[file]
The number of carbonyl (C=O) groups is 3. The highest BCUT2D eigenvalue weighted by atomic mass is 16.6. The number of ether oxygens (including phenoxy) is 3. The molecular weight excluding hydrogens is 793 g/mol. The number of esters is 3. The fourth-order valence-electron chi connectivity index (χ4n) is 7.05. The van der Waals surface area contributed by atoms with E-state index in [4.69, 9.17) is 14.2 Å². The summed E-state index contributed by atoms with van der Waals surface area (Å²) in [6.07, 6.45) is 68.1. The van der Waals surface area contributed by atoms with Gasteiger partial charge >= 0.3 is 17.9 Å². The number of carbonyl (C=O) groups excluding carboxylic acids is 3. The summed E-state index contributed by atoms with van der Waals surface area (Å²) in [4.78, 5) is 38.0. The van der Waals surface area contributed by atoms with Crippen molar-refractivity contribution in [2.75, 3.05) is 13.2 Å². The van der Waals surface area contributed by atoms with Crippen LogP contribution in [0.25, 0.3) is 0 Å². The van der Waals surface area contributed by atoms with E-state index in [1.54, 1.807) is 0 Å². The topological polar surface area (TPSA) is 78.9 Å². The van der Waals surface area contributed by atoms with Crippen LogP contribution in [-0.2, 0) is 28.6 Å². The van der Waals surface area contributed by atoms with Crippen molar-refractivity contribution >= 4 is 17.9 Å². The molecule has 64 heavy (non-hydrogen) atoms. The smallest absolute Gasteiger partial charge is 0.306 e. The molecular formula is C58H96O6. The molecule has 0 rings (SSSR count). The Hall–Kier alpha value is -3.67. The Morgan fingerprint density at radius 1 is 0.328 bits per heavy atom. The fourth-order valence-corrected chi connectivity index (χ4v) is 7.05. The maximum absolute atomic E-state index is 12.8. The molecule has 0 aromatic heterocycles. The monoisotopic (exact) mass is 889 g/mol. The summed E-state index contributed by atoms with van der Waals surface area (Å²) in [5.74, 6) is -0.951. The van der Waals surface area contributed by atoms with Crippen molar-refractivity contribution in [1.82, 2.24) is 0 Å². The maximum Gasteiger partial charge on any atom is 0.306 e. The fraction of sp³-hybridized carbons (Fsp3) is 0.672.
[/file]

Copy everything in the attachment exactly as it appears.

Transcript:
The number of carbonyl (C=O) groups is 3. The highest BCUT2D eigenvalue weighted by atomic mass is 16.6. The number of ether oxygens (including phenoxy) is 3. The molecular weight excluding hydrogens is 793 g/mol. The number of esters is 3. The fourth-order valence-electron chi connectivity index (χ4n) is 7.05. The van der Waals surface area contributed by atoms with E-state index in [4.69, 9.17) is 14.2 Å². The summed E-state index contributed by atoms with van der Waals surface area (Å²) in [6.07, 6.45) is 68.1. The van der Waals surface area contributed by atoms with Gasteiger partial charge >= 0.3 is 17.9 Å². The number of carbonyl (C=O) groups excluding carboxylic acids is 3. The summed E-state index contributed by atoms with van der Waals surface area (Å²) in [4.78, 5) is 38.0. The van der Waals surface area contributed by atoms with Crippen molar-refractivity contribution in [2.75, 3.05) is 13.2 Å². The van der Waals surface area contributed by atoms with Crippen LogP contribution in [0.25, 0.3) is 0 Å². The van der Waals surface area contributed by atoms with E-state index in [1.54, 1.807) is 0 Å². The topological polar surface area (TPSA) is 78.9 Å². The van der Waals surface area contributed by atoms with Crippen LogP contribution in [-0.2, 0) is 28.6 Å². The van der Waals surface area contributed by atoms with Crippen molar-refractivity contribution >= 4 is 17.9 Å². The molecule has 64 heavy (non-hydrogen) atoms. The smallest absolute Gasteiger partial charge is 0.306 e. The molecular formula is C58H96O6. The molecule has 0 rings (SSSR count). The Hall–Kier alpha value is -3.67. The Morgan fingerprint density at radius 1 is 0.328 bits per heavy atom. The fourth-order valence-corrected chi connectivity index (χ4v) is 7.05. The maximum absolute atomic E-state index is 12.8. The molecule has 0 aromatic heterocycles. The monoisotopic (exact) mass is 889 g/mol. The summed E-state index contributed by atoms with van der Waals surface area (Å²) in [5.74, 6) is -0.951. The van der Waals surface area contributed by atoms with Crippen molar-refractivity contribution in [1.82, 2.24) is 0 Å². The maximum Gasteiger partial charge on any atom is 0.306 e. The fraction of sp³-hybridized carbons (Fsp3) is 0.672.